The Kurdish Institute maintains the largest Kurdish library in the Western world. At present it possesses 6,423 monographs on the Kurds, in 23 languages, several tens of thousands of writings, collections of periodicals and newspapers, photos, videos as well as an archive of sounds and musical recordings. This rich documentation occupies over a third of the Institute's premises as well as a major part of its warehouse, in a Paris suburb. The monographs and principal documents are referenced on a computer data base. The Institute's Library is open to the public from Monday to Friday, from 10 am to 6 pm. In addition to Kurdish, French and European students and research workers, ordinary individuals wanting information and the opportunity to read about the subject can freely use the Library. Some come from the provinces and abroad to consult its collections, while others consult it by letter.
Thus, over the years, the Institute's Library has become the indispensable resource centre on the Kurds, both for private individuals, for the network of voluntary organisations, the media and institutional bodies in France and the European Union. Photos and films from the Institute's archives are regularly used by the media. In addition to the written press, French TV stations (France 2, TF1, Arte), the Italian RAI television, Japanese, British (BBC and Channel Four), Danish, Swedish, Norwegian, Finnish, German, Belgian, Luxembourgeois (RTL), Spanish and Greek television services, as well as the American ABC have used some of the documents from our archives.
This resource centre also possesses several sets of exhibitions of photos, transparencies and documentary films on various aspects of Kurdish life and culture. This material is lent to Kurdish or French associations, municipalities and other public or private bodies that are organising cultural events about the Kurds.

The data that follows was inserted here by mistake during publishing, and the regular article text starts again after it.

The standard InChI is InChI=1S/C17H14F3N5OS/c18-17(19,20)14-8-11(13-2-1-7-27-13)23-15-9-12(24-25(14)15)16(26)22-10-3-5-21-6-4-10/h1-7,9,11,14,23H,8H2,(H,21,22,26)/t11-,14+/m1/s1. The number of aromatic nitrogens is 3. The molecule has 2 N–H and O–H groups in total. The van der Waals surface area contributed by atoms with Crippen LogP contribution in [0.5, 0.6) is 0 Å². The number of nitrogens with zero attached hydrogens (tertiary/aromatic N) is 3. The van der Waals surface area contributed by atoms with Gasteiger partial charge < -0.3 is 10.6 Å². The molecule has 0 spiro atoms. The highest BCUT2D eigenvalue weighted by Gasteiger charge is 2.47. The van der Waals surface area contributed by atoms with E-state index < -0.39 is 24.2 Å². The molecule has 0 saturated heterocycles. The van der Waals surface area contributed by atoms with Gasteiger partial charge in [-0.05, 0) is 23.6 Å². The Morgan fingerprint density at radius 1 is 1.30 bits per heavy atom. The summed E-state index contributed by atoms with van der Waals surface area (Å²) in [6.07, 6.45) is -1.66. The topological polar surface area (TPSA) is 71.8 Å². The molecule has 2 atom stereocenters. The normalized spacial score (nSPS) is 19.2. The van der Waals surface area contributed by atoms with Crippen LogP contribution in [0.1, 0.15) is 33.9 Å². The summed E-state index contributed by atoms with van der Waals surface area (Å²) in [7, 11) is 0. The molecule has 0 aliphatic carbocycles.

To the extent that there are now nearly a million Kurdish immigrants in the countries of the Union, and that their problems take up an ever increasing share of the news, the requests for information and documentation can only increase. This is why the Institute continues to enrich the Library's stock with regular fresh acquisitions and by subscribing to a number of periodicals and newspapers so as to remain in a position to answer to these requests.
In order to make all these resources available to as wide a public as possible throughout the world, the Institute is preparing to create an Internet site which should be operational in both French and English in September 1998.. This project is supported by, the International Olof Palme Foundation in Sweden, which attaches great importance to civic education by spreading knowledge through modern information technology.
The Digital Library consists of writings about the Kurds and Kurdistan. Its aim is to make the Kurdish cultural heritage available as digital data. See continue